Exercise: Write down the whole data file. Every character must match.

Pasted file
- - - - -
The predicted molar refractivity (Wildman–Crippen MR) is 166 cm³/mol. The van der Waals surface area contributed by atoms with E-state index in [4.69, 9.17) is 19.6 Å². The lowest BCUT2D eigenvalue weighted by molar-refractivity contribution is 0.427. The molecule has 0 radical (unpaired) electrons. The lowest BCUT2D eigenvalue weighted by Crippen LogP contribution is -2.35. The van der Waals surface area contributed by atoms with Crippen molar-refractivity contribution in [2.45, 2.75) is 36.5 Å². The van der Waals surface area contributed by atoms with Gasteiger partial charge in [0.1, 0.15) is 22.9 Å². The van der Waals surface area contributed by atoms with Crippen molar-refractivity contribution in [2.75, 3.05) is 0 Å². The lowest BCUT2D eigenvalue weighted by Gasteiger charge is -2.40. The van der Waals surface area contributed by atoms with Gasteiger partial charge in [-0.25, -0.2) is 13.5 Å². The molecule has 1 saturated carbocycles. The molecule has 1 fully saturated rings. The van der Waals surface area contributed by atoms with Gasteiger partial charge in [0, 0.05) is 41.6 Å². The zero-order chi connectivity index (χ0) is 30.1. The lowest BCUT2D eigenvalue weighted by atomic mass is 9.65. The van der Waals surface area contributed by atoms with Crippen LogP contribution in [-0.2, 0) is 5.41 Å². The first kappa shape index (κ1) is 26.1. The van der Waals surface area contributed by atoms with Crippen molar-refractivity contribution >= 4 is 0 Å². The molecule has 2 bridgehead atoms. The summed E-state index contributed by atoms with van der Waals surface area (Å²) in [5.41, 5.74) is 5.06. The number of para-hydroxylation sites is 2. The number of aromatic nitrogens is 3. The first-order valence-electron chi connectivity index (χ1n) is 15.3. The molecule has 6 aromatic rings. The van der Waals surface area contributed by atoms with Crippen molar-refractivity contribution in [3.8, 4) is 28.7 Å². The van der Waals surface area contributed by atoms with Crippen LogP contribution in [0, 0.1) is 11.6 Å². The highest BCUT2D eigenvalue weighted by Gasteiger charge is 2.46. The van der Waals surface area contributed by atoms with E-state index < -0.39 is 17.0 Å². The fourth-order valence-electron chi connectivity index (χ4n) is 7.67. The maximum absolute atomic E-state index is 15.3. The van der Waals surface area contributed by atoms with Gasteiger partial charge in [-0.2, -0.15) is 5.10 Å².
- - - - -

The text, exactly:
The predicted molar refractivity (Wildman–Crippen MR) is 166 cm³/mol. The van der Waals surface area contributed by atoms with E-state index in [4.69, 9.17) is 19.6 Å². The lowest BCUT2D eigenvalue weighted by molar-refractivity contribution is 0.427. The molecule has 0 radical (unpaired) electrons. The lowest BCUT2D eigenvalue weighted by Crippen LogP contribution is -2.35. The van der Waals surface area contributed by atoms with Crippen molar-refractivity contribution in [2.45, 2.75) is 36.5 Å². The van der Waals surface area contributed by atoms with Gasteiger partial charge in [0.1, 0.15) is 22.9 Å². The van der Waals surface area contributed by atoms with Crippen molar-refractivity contribution in [2.75, 3.05) is 0 Å². The lowest BCUT2D eigenvalue weighted by Gasteiger charge is -2.40. The van der Waals surface area contributed by atoms with Gasteiger partial charge in [-0.25, -0.2) is 13.5 Å². The molecule has 1 saturated carbocycles. The molecule has 1 fully saturated rings. The van der Waals surface area contributed by atoms with Gasteiger partial charge in [0, 0.05) is 41.6 Å². The zero-order chi connectivity index (χ0) is 30.1. The lowest BCUT2D eigenvalue weighted by atomic mass is 9.65. The van der Waals surface area contributed by atoms with Crippen LogP contribution in [-0.2, 0) is 5.41 Å². The first kappa shape index (κ1) is 26.1. The van der Waals surface area contributed by atoms with Crippen molar-refractivity contribution >= 4 is 0 Å². The molecule has 2 bridgehead atoms. The summed E-state index contributed by atoms with van der Waals surface area (Å²) in [5.41, 5.74) is 5.06. The number of para-hydroxylation sites is 2. The number of aromatic nitrogens is 3. The first-order valence-electron chi connectivity index (χ1n) is 15.3. The molecule has 6 aromatic rings. The van der Waals surface area contributed by atoms with Crippen molar-refractivity contribution in [3.8, 4) is 28.7 Å². The van der Waals surface area contributed by atoms with Crippen LogP contribution in [0, 0.1) is 11.6 Å². The highest BCUT2D eigenvalue weighted by Gasteiger charge is 2.46. The van der Waals surface area contributed by atoms with E-state index < -0.39 is 17.0 Å². The fourth-order valence-electron chi connectivity index (χ4n) is 7.67. The maximum absolute atomic E-state index is 15.3. The van der Waals surface area contributed by atoms with Gasteiger partial charge in [-0.2, -0.15) is 5.10 Å².